JAKQ Dengekitai / Someday, Flowers Will Bloom Isao Sasaki & Koorogi ’73 Columbia Records SCS349
My favorite Super Sentai team of all time will always be JAKQ Dengekitai (1977). Perhaps it was because it was the first Sentai group that I had ever seen which made an impression on me at a young age. In the early 1980’s many new Japanese culture books at the library had pictures of JAKQ to represent 70’s Japanese film and television and I would sit for hours reading and admiring the mystery of the four colored spirits that I would later find out was called JAKQ Dengekitai.
While many discuss that Sun Vulcan was the only three man Sentai team, JAKQ was one of only two groups that featured a four member team, although it is a matter of contention between fans if JAKQ’s Big One was part of the group or not. I still believe that a four member Sentai group is the best team size for Super Sentai.
Many of the recent Sentai groups are also a kiss-up to mother nature with nature, elements and animal as themes. JAKQ’s theme on the other hand is gambling. Also, while today many of the actors who play Sentai characters are cute and pretty young adult actors the three male actors from JAKQ look like thugs that formally played henchman third from the left in Yazuka films.
And those helmets and uniforms! I personally think they are brilliant, iconic and perfect, and the best uniforms in entire 34 year run of Super Sentai. Although Shotaro Ishinomori (1938-1998) only created two Sentai shows, he really nailed it with the look and colorful art design of this program.
But the most important aspect of all of JAKQ is Karen Mizuki / Heart Queen’s little red shorts and boots and how she kicks ass with them throughout the entire 35 episode run of the series. Fantastic!
It is many of those little details that give JAKQ some of the charm that I like so much. But it was a hard-edged show. It was the lack of high antics in the first part of the series that the producers introduced the high spirited Big One to balance out the down beat tone of the program. Accordingly, JAKQ has the distinction of being only Sentai show to be cancelled for low ratings 2/3rds into the program’s run. Keep in mind many of the elements that would make Super Sentai what it is today were still being developed and I do not hold this against JAKQ.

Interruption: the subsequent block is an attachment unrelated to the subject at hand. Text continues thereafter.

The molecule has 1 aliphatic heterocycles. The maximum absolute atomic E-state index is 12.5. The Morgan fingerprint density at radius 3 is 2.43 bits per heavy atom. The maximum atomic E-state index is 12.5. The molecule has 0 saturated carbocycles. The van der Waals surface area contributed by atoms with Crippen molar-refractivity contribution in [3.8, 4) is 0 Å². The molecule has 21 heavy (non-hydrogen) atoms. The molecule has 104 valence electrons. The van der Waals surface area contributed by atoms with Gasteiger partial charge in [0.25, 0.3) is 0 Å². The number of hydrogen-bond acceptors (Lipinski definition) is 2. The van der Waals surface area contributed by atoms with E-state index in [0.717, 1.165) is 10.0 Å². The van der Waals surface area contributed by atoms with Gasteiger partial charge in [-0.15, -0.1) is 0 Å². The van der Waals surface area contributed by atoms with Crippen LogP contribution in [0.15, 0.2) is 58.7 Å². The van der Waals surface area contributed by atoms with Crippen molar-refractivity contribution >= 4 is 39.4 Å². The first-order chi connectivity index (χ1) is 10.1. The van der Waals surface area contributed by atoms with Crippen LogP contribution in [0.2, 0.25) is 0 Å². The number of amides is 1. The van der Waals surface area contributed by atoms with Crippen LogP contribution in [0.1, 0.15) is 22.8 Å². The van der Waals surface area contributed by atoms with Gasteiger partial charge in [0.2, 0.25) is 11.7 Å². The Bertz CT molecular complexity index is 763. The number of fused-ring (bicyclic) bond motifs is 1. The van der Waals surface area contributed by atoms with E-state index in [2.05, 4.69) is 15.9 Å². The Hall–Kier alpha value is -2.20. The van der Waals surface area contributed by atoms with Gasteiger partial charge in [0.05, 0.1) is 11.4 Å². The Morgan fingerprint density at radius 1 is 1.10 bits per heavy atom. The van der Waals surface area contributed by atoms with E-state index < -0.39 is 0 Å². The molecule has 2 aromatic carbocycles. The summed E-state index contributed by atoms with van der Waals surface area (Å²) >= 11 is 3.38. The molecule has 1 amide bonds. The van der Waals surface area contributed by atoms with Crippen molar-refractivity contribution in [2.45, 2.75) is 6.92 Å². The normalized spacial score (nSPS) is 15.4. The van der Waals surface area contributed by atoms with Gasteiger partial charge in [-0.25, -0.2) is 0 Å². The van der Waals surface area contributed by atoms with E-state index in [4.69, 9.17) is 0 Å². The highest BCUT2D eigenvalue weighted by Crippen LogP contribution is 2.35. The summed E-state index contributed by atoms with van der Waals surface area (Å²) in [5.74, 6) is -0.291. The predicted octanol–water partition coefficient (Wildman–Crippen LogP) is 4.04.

With 70’s pop, rock and disco being all the rage in popular culture and with Las Vegas/ Gambling theme of JAKQ, it was no surprise that the producers choose to record two disco and rock themes for the opening and closing music credits for the show.
Columbia Records SCS349 JAKQ Dengekitai / Someday, Flowers Will Bloom by Isao Sasaki & Koorogi ’73 features a fold out sleeve with classic head shot of Spade Ace. As I am finding out many of these Super Sentai sleeves are beautiful fold out posters with pictures of the casts in and out of henshin and some choice kikaju of the series and lyrics to the songs to sing along with.
The opening theme JAKQ Dengekitai is a nice mix of rock and disco with rumbling tribal drums and bass throughout the song and singer Isao Sasaki deep emotive soulful voice. I admire the breakaway from rock to pop/disco from the verse to the chorus portion of the song and back. Many of these Super Sentai themes where performed by a group called Koorogi ’73 with various singers as the vocalist for the songs and the JAKQ theme is one of Koorogi ‘73 best. Koorogi means Cricket in Japanese.
Singer / voice actor Isao Sasaki is a cornerstone of the anime industry having voiced or sung some of the most rousing anime themes since the 1960’s such as voicing Condor Joe in all four original runs of the Gatchaman’s series and singing the themes for Yamato, Getter Robo, Casshan, Grendizer. Gaiking and Goranger. At age 61 Isao still performs to this day most notably at the yearly Super Sentai Spirits concerts in Japan.
The cryptically titled closing them song Someday, Flowers Will Bloom is another great side that would have gave French music producer Jacques Morali a run for his money back in the day and could have easily sat comfortably on a Ritchie Family or The Village People’s album. The horn and string arrangements are melodic and well arranged with a nice melodramatic and subtle vocal by Isao Sasaki and solid but smooth foundation provided by Koorogi ‘73. Some attention needs to be given to the producer and composer of both songs, Michiaki Watanabe.
While Victor Records ruled the 1980’s anime music market it is Columbia Records that cornered the tokusatsu / anime music industry in the 1970’s and this JAKQ Dengekitai single is one of the best examples of tokusatsu OST music of the 1970’s.
©2009 Leonardo Flores & Collection DX. The music and picture sleeve images for this record are owned by Columbia Records and only used here for review purposes only.